Samplers by Sisters:

Samplers by Sisters:

Jane Johnson and Belinda Hills Johnson
Leominster, Massachusetts, 1819 and 1826

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Jane’s sampler size: 16½” x 17” • frame size: 20½” x 21” • Belinda Hill’s sampler size: 11¾” x 11¼” • frame size: 15¼” x 14¾” • sold

An instructress of considerable skill was teaching girls in Leominster, a town north of Worcester, Massachusetts, as evidenced by a group of excellent samplers made from about 1805 to the mid-1820s by girls from that town. Fully developed borders of flower blossoms on leafy vines, worked in a beautiful, organic fashion, surround octagonal or round inner frameworks. The larger samplers all feature the same appealing verse that begins with, “How blest the maid whom circling years improve” and goes on to note that she divides her time between the book, the needle and the pen.

We are pleased to offer a pair of these Leominster samplers made by sisters Jane Johnson and Belinda Hills Johnson, in 1819 and 1826, respectively; that they have remained together for these many years is fortunate. Their parents were Ephraim Johnson (1761-1857) and Jane (Stewart) Johnson (1775-1849), both of whom spent their lives in Leominster, and raised ten children. Ephraim was the son of Stephen and Dorothy (Whitcomb) Johnson who married in Leominster in 1757. Much information about the family is published in Genealogy of the Descendants of John White of Wenham and Lancaster, Massachusetts by Almira Larkin White (Haverhill, Mass., 1905), and we learned that Stephen was a “very spirited man and held many offices of public trust, was town clerk from 1767 to 1775.” Ephraim served in the Revolutionary War beginning in 1780, when he was 18 years old.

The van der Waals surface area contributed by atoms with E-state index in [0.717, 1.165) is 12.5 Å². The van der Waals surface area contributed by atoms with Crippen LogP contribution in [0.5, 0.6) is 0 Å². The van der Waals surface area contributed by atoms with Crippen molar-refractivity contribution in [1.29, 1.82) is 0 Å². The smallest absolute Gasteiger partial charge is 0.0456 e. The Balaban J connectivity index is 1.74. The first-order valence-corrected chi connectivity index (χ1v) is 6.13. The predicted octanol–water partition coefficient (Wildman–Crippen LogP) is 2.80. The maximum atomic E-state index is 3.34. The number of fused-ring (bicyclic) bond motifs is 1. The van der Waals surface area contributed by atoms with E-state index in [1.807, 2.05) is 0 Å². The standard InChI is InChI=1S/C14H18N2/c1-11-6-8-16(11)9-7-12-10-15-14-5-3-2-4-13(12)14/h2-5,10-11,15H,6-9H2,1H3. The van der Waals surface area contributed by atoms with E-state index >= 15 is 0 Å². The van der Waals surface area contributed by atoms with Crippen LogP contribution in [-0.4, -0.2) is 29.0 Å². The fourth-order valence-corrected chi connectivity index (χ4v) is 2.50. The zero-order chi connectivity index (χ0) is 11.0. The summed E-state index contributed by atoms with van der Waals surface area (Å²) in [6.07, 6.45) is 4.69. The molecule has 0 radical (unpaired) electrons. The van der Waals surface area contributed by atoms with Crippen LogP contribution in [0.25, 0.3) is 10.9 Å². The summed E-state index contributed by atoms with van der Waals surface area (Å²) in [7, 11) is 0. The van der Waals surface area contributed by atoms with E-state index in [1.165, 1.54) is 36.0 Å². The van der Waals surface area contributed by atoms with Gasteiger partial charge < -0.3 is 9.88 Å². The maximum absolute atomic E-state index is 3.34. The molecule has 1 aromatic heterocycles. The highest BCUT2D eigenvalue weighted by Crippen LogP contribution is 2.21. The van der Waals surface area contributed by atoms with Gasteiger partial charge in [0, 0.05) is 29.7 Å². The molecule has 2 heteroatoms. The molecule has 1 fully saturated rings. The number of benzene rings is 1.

Jane was born in 1807 as their fifth child and Belinda, their tenth child, was born in 1817. Interestingly, the girls were sent to the same school, although seven years apart; this likely speaks to the importance of this particular teacher to the town. Jane’s sampler was worked in 1819 when she was age 11 and Belinda’s sampler is dated 1826, worked when she was only 8 years old. The difference in skill between the girls is notable and understandable.

In 1853, when she was 46 years old, Jane married Asa Johnson Newhall of Leominster; she died in 1895. Belinda married Charles Cushing Boyden in 1838 when she was 20. They became the parents of nine children, also remaining in Leominster. Belinda died in 1884. In that Jane didn’t have children, it’s likely that her needlework joined that made by Belinda and the two samplers descended in the family together.

The samplers are both worked in silk on linen and in excellent condition. They have been conservation mounted and each in a mahogany beveled frame with a maple outer bead.

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